TOM FONTANA ... "Believe me, I'm only telling you bits and pieces of the story. (John Masius, Bruce) and we started writing, and we wrote, and we wrote, and we wrote, because we had these three women committed, and we were nervous because we didn't want them to get the script and hate it right? Fortunately, the all loved their parts and we started shooting. Now flash forward to (Emmy night). We had an unspoken agreement on St. Elsewhere that even if a writer had no dialogue in the script, we would leave their name on it, because it meant insurance, and there are a lot of financial benefits through the Guild that we don't want people to be deprived of. So we never challenged Noonan's right to authorship, we just put it in the credits as it was. Maish and I did the story and Noonan did the teleplay. Lo and behold we got nominated for the Emmy, and this was the year we had four of the five nominations, so I was convinced Hill Street Blues was going to win, that we would have split our vote so much, you know. And lo and behold they call out St. Elsewhere, and as John Masius and I are walking up to the podium, we feel this person behind us, and we look around, and there's Noonan in a tuxedo (laughs), walking with us to the stage and Maish makes a little speech, then we walk off stage and when you win the Emmy, you go into five different rooms... a photography room where they take your picture, then you go into a room for Newspapers, then TV, then Radio... you go from room to room. Well, nobody gave a shit about US. I think the person ahead of us was Cloris Leachman (she won for Individual performance in Variety/Music) and people were laughing and having a great time, then we would come into a room and they (press) would say 'And what do you do?' And we would say 'St. Elsewhere', and they would say, 'Oh, well, we have no question for you' (laughs). So we get to one of the rooms and somebody says, 'Mr. Noonan, will you be writing another St. Elsewhere story?' (Tom and ON CALL editor are now laughing hysterically.) To which Noonan replied... (and this is why I love John Ford Noonan to this day) he says 'No, I won't', and they ask 'Why?' And he replied, 'Because success breeds contempt in Hollywood' (laughs). Now, I don't have balls that big! (laughs). After that, Noonan would show up in restaurants with the Emmy, and he would put it in the middle of the table... I think somebody told me one of the wings on the statue finally broke off... so now it looks like a Golden Globe (laughs). That's the John Ford Noonan story."
1985: "DANIELS WINS FOR 'AAA' PERFORMANCE"
In 1985, Cagney & Lacey began its two year run as Best Drama Series and St. Elsewhere had its leanest night at the Emmys picking up nine nominations and only one win. Nominations included those for SOUND MIXING (episode #52, "SWEET DREAMS"), WRITING (episode #52, "SWEET DREAMS" and episode #65, "MURDER SHE ROTE"), and for MUSIC (episode #51, "FADE TO WHITE").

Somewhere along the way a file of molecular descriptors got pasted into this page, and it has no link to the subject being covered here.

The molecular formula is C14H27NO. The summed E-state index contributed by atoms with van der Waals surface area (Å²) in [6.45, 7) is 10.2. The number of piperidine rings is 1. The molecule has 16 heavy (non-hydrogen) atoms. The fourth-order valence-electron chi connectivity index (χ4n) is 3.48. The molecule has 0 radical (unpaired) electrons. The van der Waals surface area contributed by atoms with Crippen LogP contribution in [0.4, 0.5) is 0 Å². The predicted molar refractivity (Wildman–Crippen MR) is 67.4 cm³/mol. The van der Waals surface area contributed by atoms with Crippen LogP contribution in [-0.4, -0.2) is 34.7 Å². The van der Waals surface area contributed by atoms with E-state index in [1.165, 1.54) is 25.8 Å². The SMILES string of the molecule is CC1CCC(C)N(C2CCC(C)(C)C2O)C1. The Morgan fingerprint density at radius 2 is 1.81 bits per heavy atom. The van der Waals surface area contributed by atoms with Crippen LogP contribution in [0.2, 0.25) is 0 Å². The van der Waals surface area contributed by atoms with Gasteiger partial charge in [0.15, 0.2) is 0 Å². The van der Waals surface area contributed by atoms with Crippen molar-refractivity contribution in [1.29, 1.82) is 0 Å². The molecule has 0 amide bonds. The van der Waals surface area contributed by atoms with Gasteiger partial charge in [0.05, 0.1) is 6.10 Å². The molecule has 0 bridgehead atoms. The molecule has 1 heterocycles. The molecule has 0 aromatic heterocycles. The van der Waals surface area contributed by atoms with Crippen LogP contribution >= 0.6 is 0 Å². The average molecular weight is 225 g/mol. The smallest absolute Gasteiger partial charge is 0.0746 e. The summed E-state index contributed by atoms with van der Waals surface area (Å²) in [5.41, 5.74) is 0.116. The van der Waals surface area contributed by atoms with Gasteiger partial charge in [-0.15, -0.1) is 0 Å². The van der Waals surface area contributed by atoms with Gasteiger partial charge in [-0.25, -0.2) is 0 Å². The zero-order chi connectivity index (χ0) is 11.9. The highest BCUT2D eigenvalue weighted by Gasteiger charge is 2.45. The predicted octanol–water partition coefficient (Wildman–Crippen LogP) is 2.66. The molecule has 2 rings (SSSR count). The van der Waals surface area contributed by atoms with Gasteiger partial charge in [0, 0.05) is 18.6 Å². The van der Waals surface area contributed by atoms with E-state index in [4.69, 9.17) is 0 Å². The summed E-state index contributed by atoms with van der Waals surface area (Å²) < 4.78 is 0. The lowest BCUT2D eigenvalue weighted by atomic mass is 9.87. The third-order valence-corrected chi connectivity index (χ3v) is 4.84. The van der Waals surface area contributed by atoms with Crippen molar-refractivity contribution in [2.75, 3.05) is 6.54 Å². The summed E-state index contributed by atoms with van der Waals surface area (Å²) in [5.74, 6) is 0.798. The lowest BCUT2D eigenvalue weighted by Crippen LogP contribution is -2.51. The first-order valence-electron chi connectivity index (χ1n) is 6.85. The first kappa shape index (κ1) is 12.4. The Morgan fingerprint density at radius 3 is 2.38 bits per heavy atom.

J.A.C. REDFORD ... "Composers in the television industry have to put up their own work for consideration... the parameters that I used to decide were, first of all, you needed to have more music than the average episode because I'd be competing with other dramatic scores that might be as much as forty minutes out of the hour. So I had a substantial body of music in ("FADE TO WHITE"). Secondarily, it needed to be music that had some profile. Music that took charge of some scenes, and was featured, not just background, but which made a real contribution that the voting members of the Academy could recognize. So, that's how it got nominated."
Nominated once again, Ed Begley this time bowed to Edward James Olmos, while Christina was edged out by Betty Thomas. St. Elsewhere picked up its one and only award of the evening in the Lead Actor category with Bill Daniels winning over his good friend Ed Flanders.
WILLIAM DANIELS ... "I almost didn't show up because the limo broke down on the freeway just one stop down from us on Laurel Canyon, and these two ladies drove by, and I'm in a tuxedo (I feel like Dean Martin after a night out, but it's three in the afternoon), and they drove by me and said 'Could we give you a lift?', and I said 'No thank you', and I kept walking. And they kept riding along and they said 'You know, we KNOW who you are, and we would really like to take you home or wherever you want to go.' So I said 'Well that's very sweet of you... I'm just a mile down the road.' I got in their car and they drove me home. I got home and I was already undressed and watching John McEnroe play on television - (which I would rather do than go to the Emmys) and Bonnie said 'Damn it Bill, I got all dressed up, had my hair done... we'll get another limo.' So when I got the award I (told the story and) said that I had this rotten limo and that Don Johnson probably had the better one. The press asked me if I had made up the story. I'm sure those two ladies were still watching."
1986: "TIME HEALS OLD EMMY WOUNDS, WHILE BILL AND BONNIE ARE PUTTIN' ON THE BLITZ"
|Daniels & Bartlett|
EDWARD HERRMANN was nominated in the newly created Guest Performer category for his portrayal of Father McCabe, and for the first time, a guest star didn't have to compete with the regular supporting players. His performance was Emmy-worthy but he did not get the win; John Lithgow won for "THE DOLL".